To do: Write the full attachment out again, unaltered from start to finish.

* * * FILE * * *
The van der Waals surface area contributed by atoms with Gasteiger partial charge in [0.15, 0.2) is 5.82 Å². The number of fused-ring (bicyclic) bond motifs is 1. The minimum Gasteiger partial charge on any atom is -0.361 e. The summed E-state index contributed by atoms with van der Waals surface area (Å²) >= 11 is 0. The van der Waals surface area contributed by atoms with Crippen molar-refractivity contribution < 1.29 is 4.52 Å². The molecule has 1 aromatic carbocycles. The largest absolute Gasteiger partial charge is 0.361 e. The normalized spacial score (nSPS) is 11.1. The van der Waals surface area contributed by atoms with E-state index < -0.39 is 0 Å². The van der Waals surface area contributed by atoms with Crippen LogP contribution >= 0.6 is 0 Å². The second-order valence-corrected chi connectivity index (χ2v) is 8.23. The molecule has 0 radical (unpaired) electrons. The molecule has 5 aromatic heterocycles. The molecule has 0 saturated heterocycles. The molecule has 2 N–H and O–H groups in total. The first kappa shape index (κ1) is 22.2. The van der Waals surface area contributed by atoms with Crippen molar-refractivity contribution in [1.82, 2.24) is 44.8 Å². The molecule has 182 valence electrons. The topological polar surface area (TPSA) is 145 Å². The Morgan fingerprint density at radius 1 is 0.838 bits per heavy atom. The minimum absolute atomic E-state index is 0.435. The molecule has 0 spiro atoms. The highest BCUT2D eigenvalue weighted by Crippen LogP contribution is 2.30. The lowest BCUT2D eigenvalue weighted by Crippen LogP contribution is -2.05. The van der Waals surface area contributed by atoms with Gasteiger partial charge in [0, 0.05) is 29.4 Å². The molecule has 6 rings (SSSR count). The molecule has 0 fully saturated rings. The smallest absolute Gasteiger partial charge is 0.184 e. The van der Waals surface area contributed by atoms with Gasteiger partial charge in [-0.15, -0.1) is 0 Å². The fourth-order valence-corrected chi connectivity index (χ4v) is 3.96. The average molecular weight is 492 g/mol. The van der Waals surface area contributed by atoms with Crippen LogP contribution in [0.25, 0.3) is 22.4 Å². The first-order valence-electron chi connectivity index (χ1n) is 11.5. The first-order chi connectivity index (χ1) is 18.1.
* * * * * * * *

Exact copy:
The van der Waals surface area contributed by atoms with Gasteiger partial charge in [0.15, 0.2) is 5.82 Å². The number of fused-ring (bicyclic) bond motifs is 1. The minimum Gasteiger partial charge on any atom is -0.361 e. The summed E-state index contributed by atoms with van der Waals surface area (Å²) >= 11 is 0. The van der Waals surface area contributed by atoms with Crippen molar-refractivity contribution < 1.29 is 4.52 Å². The molecule has 1 aromatic carbocycles. The largest absolute Gasteiger partial charge is 0.361 e. The normalized spacial score (nSPS) is 11.1. The van der Waals surface area contributed by atoms with E-state index < -0.39 is 0 Å². The van der Waals surface area contributed by atoms with Crippen LogP contribution >= 0.6 is 0 Å². The second-order valence-corrected chi connectivity index (χ2v) is 8.23. The molecule has 0 radical (unpaired) electrons. The molecule has 5 aromatic heterocycles. The molecule has 0 saturated heterocycles. The molecule has 2 N–H and O–H groups in total. The first kappa shape index (κ1) is 22.2. The van der Waals surface area contributed by atoms with Crippen molar-refractivity contribution in [1.82, 2.24) is 44.8 Å². The molecule has 182 valence electrons. The topological polar surface area (TPSA) is 145 Å². The Morgan fingerprint density at radius 1 is 0.838 bits per heavy atom. The minimum absolute atomic E-state index is 0.435. The molecule has 0 spiro atoms. The highest BCUT2D eigenvalue weighted by Crippen LogP contribution is 2.30. The lowest BCUT2D eigenvalue weighted by Crippen LogP contribution is -2.05. The van der Waals surface area contributed by atoms with Gasteiger partial charge in [0, 0.05) is 29.4 Å². The molecule has 6 rings (SSSR count). The molecule has 0 fully saturated rings. The smallest absolute Gasteiger partial charge is 0.184 e. The van der Waals surface area contributed by atoms with Gasteiger partial charge in [-0.15, -0.1) is 0 Å². The fourth-order valence-corrected chi connectivity index (χ4v) is 3.96. The average molecular weight is 492 g/mol. The van der Waals surface area contributed by atoms with Crippen LogP contribution in [0.25, 0.3) is 22.4 Å². The first-order valence-electron chi connectivity index (χ1n) is 11.5. The first-order chi connectivity index (χ1) is 18.1.